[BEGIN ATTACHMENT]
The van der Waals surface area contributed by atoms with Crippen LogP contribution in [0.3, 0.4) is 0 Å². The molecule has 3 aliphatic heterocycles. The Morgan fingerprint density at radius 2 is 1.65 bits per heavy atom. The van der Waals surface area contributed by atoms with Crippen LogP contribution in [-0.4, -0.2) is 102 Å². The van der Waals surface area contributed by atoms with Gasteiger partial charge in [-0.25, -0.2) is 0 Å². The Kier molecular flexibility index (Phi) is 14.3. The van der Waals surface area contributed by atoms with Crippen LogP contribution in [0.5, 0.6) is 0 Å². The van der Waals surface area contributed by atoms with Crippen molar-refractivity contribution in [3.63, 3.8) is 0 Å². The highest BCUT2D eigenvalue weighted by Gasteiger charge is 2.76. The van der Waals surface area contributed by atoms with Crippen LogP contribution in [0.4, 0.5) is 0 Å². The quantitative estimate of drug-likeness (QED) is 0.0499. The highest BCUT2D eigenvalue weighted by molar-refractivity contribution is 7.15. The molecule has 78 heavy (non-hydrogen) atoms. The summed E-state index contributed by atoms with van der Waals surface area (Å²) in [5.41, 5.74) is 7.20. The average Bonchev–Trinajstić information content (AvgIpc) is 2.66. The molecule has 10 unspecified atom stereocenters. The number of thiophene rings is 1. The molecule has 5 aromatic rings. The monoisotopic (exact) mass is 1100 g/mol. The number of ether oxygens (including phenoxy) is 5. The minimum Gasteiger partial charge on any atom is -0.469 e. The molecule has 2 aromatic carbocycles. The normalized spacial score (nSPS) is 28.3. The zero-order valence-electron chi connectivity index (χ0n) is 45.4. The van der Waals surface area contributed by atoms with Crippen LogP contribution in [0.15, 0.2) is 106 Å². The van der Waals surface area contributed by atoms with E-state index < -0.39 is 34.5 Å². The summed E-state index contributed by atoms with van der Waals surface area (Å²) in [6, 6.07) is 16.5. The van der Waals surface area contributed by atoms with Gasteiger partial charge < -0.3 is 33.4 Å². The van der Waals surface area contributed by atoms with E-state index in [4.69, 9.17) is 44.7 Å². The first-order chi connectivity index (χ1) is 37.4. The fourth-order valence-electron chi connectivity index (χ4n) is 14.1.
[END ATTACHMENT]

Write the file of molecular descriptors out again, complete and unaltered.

The van der Waals surface area contributed by atoms with Crippen LogP contribution in [0.3, 0.4) is 0 Å². The molecule has 3 aliphatic heterocycles. The Morgan fingerprint density at radius 2 is 1.65 bits per heavy atom. The van der Waals surface area contributed by atoms with Crippen LogP contribution in [-0.4, -0.2) is 102 Å². The van der Waals surface area contributed by atoms with Gasteiger partial charge in [-0.25, -0.2) is 0 Å². The Kier molecular flexibility index (Phi) is 14.3. The van der Waals surface area contributed by atoms with Crippen LogP contribution in [0.5, 0.6) is 0 Å². The van der Waals surface area contributed by atoms with Crippen molar-refractivity contribution in [3.63, 3.8) is 0 Å². The highest BCUT2D eigenvalue weighted by Gasteiger charge is 2.76. The van der Waals surface area contributed by atoms with Crippen LogP contribution in [0.4, 0.5) is 0 Å². The quantitative estimate of drug-likeness (QED) is 0.0499. The highest BCUT2D eigenvalue weighted by molar-refractivity contribution is 7.15. The molecule has 78 heavy (non-hydrogen) atoms. The summed E-state index contributed by atoms with van der Waals surface area (Å²) in [5.41, 5.74) is 7.20. The average Bonchev–Trinajstić information content (AvgIpc) is 2.66. The molecule has 10 unspecified atom stereocenters. The number of thiophene rings is 1. The molecule has 5 aromatic rings. The monoisotopic (exact) mass is 1100 g/mol. The number of ether oxygens (including phenoxy) is 5. The minimum Gasteiger partial charge on any atom is -0.469 e. The molecule has 2 aromatic carbocycles. The normalized spacial score (nSPS) is 28.3. The zero-order valence-electron chi connectivity index (χ0n) is 45.4. The van der Waals surface area contributed by atoms with Crippen LogP contribution in [0.15, 0.2) is 106 Å². The van der Waals surface area contributed by atoms with E-state index < -0.39 is 34.5 Å². The summed E-state index contributed by atoms with van der Waals surface area (Å²) in [6, 6.07) is 16.5. The van der Waals surface area contributed by atoms with Gasteiger partial charge < -0.3 is 33.4 Å². The van der Waals surface area contributed by atoms with E-state index in [4.69, 9.17) is 44.7 Å². The first-order chi connectivity index (χ1) is 37.4. The fourth-order valence-electron chi connectivity index (χ4n) is 14.1.